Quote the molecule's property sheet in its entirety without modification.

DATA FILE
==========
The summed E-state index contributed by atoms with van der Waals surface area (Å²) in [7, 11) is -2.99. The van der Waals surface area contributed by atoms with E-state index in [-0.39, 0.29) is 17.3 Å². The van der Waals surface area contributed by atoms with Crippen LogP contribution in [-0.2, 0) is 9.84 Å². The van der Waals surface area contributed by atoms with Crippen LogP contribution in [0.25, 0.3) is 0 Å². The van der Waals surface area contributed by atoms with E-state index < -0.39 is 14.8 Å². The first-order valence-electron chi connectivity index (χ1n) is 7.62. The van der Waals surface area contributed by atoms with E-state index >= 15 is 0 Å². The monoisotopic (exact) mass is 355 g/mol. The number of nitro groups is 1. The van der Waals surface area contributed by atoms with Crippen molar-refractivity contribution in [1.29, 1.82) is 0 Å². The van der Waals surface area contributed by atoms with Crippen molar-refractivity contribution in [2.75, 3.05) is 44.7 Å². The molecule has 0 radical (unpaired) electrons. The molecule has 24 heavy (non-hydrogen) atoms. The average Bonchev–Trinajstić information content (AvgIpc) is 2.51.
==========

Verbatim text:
The summed E-state index contributed by atoms with van der Waals surface area (Å²) in [7, 11) is -2.99. The van der Waals surface area contributed by atoms with E-state index in [-0.39, 0.29) is 17.3 Å². The van der Waals surface area contributed by atoms with Crippen LogP contribution in [-0.2, 0) is 9.84 Å². The van der Waals surface area contributed by atoms with Crippen LogP contribution in [0.25, 0.3) is 0 Å². The van der Waals surface area contributed by atoms with E-state index < -0.39 is 14.8 Å². The first-order valence-electron chi connectivity index (χ1n) is 7.62. The van der Waals surface area contributed by atoms with E-state index >= 15 is 0 Å². The monoisotopic (exact) mass is 355 g/mol. The number of nitro groups is 1. The van der Waals surface area contributed by atoms with Crippen molar-refractivity contribution in [1.29, 1.82) is 0 Å². The van der Waals surface area contributed by atoms with Crippen molar-refractivity contribution in [2.75, 3.05) is 44.7 Å². The molecule has 0 radical (unpaired) electrons. The molecule has 24 heavy (non-hydrogen) atoms. The average Bonchev–Trinajstić information content (AvgIpc) is 2.51.